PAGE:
We hiked today for a few miles through Soldiers Delight Natural Area in Western Baltimore County to listen to and explore the varied habitats of a serpentine barrens. The underlying bedrock and thin soils are full of heavy metals, mineral poor, and inhospitable for most plants. The words toxic, poisonous, and rare seemed to pique my teenage grandkid's interest as I described this protected landscape.
|Serpentine bedrock and thin soils below the grasslands.|
The stark differences between the plant communities on serpentine soils and what was growing down slope in richer soils was dramatic. The difference between the two sites comes down to Calcium. A micro-nutrient essential for plant growth, the absence of Calcium is a limiting factor for what can and can't grow in serpentine areas. On serpentine bedrock and its weathered, thin soils, Calcium is absent while Magnesium is very high. It's a toxic environment where grasses and some very tough trees dominate.
We encountered a Common Wood Nymph butterfly on its last legs, flopping and weak, struggling across the trail. I moved it carefully to the side and watched as it struggled to climb a blade of Purple Top Grass in a sea of Little Blue Stem, an iconic species of the Eastern Prairie. We looked hard for some of the rare butterflies as well but struck out this time.
As we walked, I was thinking about all the different kinds of prairie that I've visited. I love them all. Grasslands are some of my favorite places to be, especially the rolling Blue Hills of Kansas and the gravel prairies of glaciated Illinois and Wisconsin. The oak-savanna of Iowa and the Appalachian balds are some of my favorite butterfly spots. I remembered the Scrub Oak leaf that a grad school friend brought me from the high chaparral of California and wondered where I'd put it. I found it later pressed in my Peterson's Trees of the Western U.S. still smelling of sagebrush. I found a fallen Post Oak leaf to compare it to at home.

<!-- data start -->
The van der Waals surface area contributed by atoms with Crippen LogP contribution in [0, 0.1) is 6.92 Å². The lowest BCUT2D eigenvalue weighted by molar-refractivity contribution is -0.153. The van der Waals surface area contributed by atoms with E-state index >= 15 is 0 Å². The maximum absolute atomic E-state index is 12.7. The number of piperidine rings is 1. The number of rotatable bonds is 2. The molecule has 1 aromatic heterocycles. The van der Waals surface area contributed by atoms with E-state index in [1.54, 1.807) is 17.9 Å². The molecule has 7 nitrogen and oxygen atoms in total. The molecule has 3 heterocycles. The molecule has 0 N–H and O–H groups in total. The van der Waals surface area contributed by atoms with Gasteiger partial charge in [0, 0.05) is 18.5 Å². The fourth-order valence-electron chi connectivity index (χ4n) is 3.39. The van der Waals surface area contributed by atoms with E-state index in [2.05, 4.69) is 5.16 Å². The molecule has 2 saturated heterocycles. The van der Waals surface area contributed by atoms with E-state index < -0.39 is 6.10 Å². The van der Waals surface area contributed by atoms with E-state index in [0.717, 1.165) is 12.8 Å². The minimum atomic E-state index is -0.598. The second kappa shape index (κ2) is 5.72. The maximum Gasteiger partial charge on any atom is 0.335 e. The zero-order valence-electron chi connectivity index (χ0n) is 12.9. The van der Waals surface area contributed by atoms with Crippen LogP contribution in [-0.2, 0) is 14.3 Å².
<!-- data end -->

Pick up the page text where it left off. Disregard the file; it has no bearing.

|Little Bluestem, iconic native Eastern Shortgrass species. |
|Purple False Foxglove|
Calcium is essential to plant growth and is absorbed by roots and carried upwards through the xylem to where it is used to build cell walls, especially at the growing tips. But it cannot be stored by the plant - it must be readily available when needed in the soils where the plant grows. Serpentine is a terrible "keeper" of Calcium and challenges plants with a superabundance of heavy metals. Kenz is just beginning sophomore year in high school and takes her first biology course this semester, so a discussion of micro-nutrients and cell growth seemed the perfect topic to mention as we walked. Hiking through Calcium deficient fields of prairie grass made a great see-for-yourself experience of adaptive and tolerant plant communities.
We looped around through Greenbriar thickets and mixed oak-pine mixed deciduous woods and made note of how trees contributed leaf litter and decaying wood to building a soil base. Here we found a variety of fall fungi and made quick forays into the woods to snap pictures of those that caught our eye. Are there fungi in the grasslands? we wondered. Are mycorrhizal networks present in serpentine soils and if so, how do plant communities utilize them? Ah, ecology, I said to Kenz, who gave me the famous teenager's shrug.
|Wrinkled Psathyrella, Psathyrella piluliformis|
|Turkey Tail, Trametes versicolor|
|This mushroom's collar has just fallen away.|
|Red-mouth Bolete - Poisonous beauty|